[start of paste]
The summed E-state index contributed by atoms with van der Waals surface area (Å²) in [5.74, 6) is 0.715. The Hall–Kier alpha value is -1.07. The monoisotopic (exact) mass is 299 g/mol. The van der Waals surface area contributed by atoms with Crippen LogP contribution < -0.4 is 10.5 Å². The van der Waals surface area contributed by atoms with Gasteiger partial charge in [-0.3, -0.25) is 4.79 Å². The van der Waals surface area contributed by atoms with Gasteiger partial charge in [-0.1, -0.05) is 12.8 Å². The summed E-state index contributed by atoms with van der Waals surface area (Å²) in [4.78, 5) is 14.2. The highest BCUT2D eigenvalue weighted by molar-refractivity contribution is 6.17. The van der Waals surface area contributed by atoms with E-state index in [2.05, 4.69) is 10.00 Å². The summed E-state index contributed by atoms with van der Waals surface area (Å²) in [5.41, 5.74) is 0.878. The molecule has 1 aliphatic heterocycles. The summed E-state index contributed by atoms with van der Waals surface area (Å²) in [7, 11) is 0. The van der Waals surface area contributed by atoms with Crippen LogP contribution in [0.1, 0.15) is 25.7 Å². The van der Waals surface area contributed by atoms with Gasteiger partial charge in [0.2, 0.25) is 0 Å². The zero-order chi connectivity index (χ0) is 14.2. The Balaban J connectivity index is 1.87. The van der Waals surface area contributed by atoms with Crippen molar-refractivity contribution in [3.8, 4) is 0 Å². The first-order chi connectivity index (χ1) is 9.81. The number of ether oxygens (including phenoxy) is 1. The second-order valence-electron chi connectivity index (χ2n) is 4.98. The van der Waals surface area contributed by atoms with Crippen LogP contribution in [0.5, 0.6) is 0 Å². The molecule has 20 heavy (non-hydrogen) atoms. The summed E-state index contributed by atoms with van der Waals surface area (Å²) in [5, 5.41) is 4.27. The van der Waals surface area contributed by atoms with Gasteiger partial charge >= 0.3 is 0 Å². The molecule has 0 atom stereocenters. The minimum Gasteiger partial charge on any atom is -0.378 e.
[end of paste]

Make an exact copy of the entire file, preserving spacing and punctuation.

The summed E-state index contributed by atoms with van der Waals surface area (Å²) in [5.74, 6) is 0.715. The Hall–Kier alpha value is -1.07. The monoisotopic (exact) mass is 299 g/mol. The van der Waals surface area contributed by atoms with Crippen LogP contribution < -0.4 is 10.5 Å². The van der Waals surface area contributed by atoms with Gasteiger partial charge in [-0.3, -0.25) is 4.79 Å². The van der Waals surface area contributed by atoms with Gasteiger partial charge in [-0.1, -0.05) is 12.8 Å². The summed E-state index contributed by atoms with van der Waals surface area (Å²) in [4.78, 5) is 14.2. The highest BCUT2D eigenvalue weighted by molar-refractivity contribution is 6.17. The van der Waals surface area contributed by atoms with E-state index in [2.05, 4.69) is 10.00 Å². The summed E-state index contributed by atoms with van der Waals surface area (Å²) in [5.41, 5.74) is 0.878. The molecule has 1 aliphatic heterocycles. The summed E-state index contributed by atoms with van der Waals surface area (Å²) in [7, 11) is 0. The van der Waals surface area contributed by atoms with Crippen LogP contribution in [0.1, 0.15) is 25.7 Å². The van der Waals surface area contributed by atoms with Gasteiger partial charge in [0.2, 0.25) is 0 Å². The zero-order chi connectivity index (χ0) is 14.2. The Balaban J connectivity index is 1.87. The van der Waals surface area contributed by atoms with Crippen molar-refractivity contribution in [3.8, 4) is 0 Å². The first-order chi connectivity index (χ1) is 9.81. The number of ether oxygens (including phenoxy) is 1. The second-order valence-electron chi connectivity index (χ2n) is 4.98. The van der Waals surface area contributed by atoms with Crippen LogP contribution in [0.5, 0.6) is 0 Å². The molecule has 20 heavy (non-hydrogen) atoms. The summed E-state index contributed by atoms with van der Waals surface area (Å²) in [5, 5.41) is 4.27. The van der Waals surface area contributed by atoms with Gasteiger partial charge >= 0.3 is 0 Å². The molecule has 0 atom stereocenters. The minimum Gasteiger partial charge on any atom is -0.378 e.